“Contemporary Web culture is the traditional folk process working at lightning speed on a global scale. The difference is that our core myths now belong to corporations, rather than the folk.” [Henry Jenkins]
- Twilighted — Fan fiction site devoted to the Twilight series by Stephenie Meyer.
- FanFiction.net — General fan fiction site for hundreds of different books, movies, television programs and more.
- SVU: “AU. Olivia dies. Elliot cries.” — This is a YouTube FanFiction alternate universe video for Law and Order SVU
From Blog to Book
Blogging can give writers a way to get more experience and attract a following, and may lead to a published book.
- Mom’s Cancer — In 2004, Brian Fies began writing a web comic about his mother’s battle against lung cancer. “Mom’s Cancer” won the 2005 Eisner Award for the Best Digital Comic, and in 2006 the comic was released as a book by Abrams.
- Anonymous Lawyer: From Blog to Book — In 2004, Jeremy Blachman, a third-year Harvard Law School student, began writing a blog in the voice of a senior partner at prestigious law firm. The blog became so popular that it became the basis for Blachman’s first novel.
Extending a Book
Here are a few ways that authors and others are using social networking tools to promote a book or present it in a different way.
- Websites for book characters is a marketing ploy too far — Linda Jones writes about Steffi McBride and other fictional characters on Facebook, Twitter, etc.
- Samuel Pepys Diary — The famous diary from the 1600s posted as a blog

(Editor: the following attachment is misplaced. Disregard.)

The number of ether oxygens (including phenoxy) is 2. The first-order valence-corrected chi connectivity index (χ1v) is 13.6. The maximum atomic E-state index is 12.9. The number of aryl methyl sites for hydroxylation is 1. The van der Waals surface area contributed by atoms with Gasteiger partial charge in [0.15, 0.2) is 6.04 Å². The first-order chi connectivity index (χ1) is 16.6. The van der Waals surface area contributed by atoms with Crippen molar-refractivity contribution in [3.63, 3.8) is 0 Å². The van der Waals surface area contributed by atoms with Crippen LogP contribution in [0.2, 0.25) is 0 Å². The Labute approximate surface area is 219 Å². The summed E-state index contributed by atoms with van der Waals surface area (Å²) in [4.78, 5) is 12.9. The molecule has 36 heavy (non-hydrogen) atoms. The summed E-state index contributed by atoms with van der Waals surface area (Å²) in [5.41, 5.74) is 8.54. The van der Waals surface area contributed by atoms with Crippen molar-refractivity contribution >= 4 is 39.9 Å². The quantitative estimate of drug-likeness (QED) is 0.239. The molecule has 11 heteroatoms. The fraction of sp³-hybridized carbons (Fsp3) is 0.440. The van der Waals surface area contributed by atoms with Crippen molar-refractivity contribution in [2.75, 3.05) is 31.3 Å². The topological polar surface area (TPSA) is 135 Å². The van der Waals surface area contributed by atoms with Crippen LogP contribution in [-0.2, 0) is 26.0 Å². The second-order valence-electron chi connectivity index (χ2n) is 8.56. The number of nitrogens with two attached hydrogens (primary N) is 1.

Brevity is Wit
Twitter, texting and other communications technologies can be used as a creative medium for individual or collaborative work.
- I ♥ Novels: Young women develop a genre for the cellular age — Young Japanese women started writing stories on their cellphones and posting them online, some of which eventually became print bestsellers.
- Six Word Memoirs at Smith Magazine — The basis for the book “”Not Quite What I Was Planning: Six-Word Memoirs by Writers Famous and Obscure.”
- Six Word Stories — Flickr group for picture stories
- Protagonize — A collaborative writing website, with tools to write “addventures” or branching stories like the old “Choose Your Own Adventure” books
- How to Start a Twitter Novel — Writing a novel 140 characters at a time
- What is Machinima? — A machinima film introducing the basic concepts of making machinima using the variety of settings and resources in Grand Theft Auto San Andreas
- Jabberwocky — A machinima version of Lewis Carroll’s poem made in Second Life
- Depression Memories on Video — My blog post about two projects to capture personal stories of life in the Great Depression : The New Hard Times from the New York Times, and Depression Cooking with Clara on YouTube
“I know only one thing about the technologies that await us in the future: We will find ways to tell stories with them.” — Jason Ohler
For my What’s New with What’s New presentation for the Boston Regional Library System:
- JoVE : Journal of Visualized Experiments — “A peer reviewed, free access, online journal devoted to the publication of biological research in a video format.”
- Design for Dreaming — A young woman gets swept out of her bed and off to the 1956 General Motors Motorama. This film from the Internet Archive is one of a large collection of promotional, educational and sponsored short films that are excellent sources for studying history, social psychology, communications and popular culture.
- Truveo — Go way beyond YouTube with this video search engine. [Truveo Example: Truveo : Search Engine for Video]
- Living Room Candidate — Campaign commercials from 1952-2008 from the Museum of the Moving Image
- Weird Bug in My Backyard !? Help me Identify it! — People post reference questions to YouTube